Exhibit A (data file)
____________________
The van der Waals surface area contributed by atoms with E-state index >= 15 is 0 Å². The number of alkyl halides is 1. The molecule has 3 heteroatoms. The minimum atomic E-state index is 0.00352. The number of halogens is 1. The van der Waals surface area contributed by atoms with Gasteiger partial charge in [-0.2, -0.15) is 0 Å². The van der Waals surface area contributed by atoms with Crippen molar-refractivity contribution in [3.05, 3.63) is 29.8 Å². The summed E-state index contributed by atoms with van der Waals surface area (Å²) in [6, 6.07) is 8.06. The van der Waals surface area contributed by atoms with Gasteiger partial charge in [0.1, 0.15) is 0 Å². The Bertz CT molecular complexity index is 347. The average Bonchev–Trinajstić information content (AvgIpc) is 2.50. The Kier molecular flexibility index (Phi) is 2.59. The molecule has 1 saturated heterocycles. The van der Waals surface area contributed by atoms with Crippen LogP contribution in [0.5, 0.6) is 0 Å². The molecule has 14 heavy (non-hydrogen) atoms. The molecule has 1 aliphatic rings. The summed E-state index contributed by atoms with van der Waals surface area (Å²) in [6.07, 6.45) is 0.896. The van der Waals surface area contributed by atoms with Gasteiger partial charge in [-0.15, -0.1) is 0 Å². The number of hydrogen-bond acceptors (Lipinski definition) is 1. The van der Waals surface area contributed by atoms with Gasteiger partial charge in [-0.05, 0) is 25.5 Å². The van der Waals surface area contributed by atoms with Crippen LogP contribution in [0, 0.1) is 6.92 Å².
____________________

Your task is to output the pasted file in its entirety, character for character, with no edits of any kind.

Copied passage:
The van der Waals surface area contributed by atoms with E-state index >= 15 is 0 Å². The number of alkyl halides is 1. The molecule has 3 heteroatoms. The minimum atomic E-state index is 0.00352. The number of halogens is 1. The van der Waals surface area contributed by atoms with Gasteiger partial charge in [-0.2, -0.15) is 0 Å². The van der Waals surface area contributed by atoms with Crippen molar-refractivity contribution in [3.05, 3.63) is 29.8 Å². The summed E-state index contributed by atoms with van der Waals surface area (Å²) in [6, 6.07) is 8.06. The van der Waals surface area contributed by atoms with Gasteiger partial charge in [0.1, 0.15) is 0 Å². The Bertz CT molecular complexity index is 347. The average Bonchev–Trinajstić information content (AvgIpc) is 2.50. The Kier molecular flexibility index (Phi) is 2.59. The molecule has 1 saturated heterocycles. The van der Waals surface area contributed by atoms with Crippen LogP contribution in [0.5, 0.6) is 0 Å². The molecule has 14 heavy (non-hydrogen) atoms. The molecule has 1 aliphatic rings. The summed E-state index contributed by atoms with van der Waals surface area (Å²) in [6.07, 6.45) is 0.896. The van der Waals surface area contributed by atoms with Gasteiger partial charge in [-0.15, -0.1) is 0 Å². The number of hydrogen-bond acceptors (Lipinski definition) is 1. The van der Waals surface area contributed by atoms with Gasteiger partial charge in [-0.05, 0) is 25.5 Å². The van der Waals surface area contributed by atoms with Crippen LogP contribution in [0, 0.1) is 6.92 Å².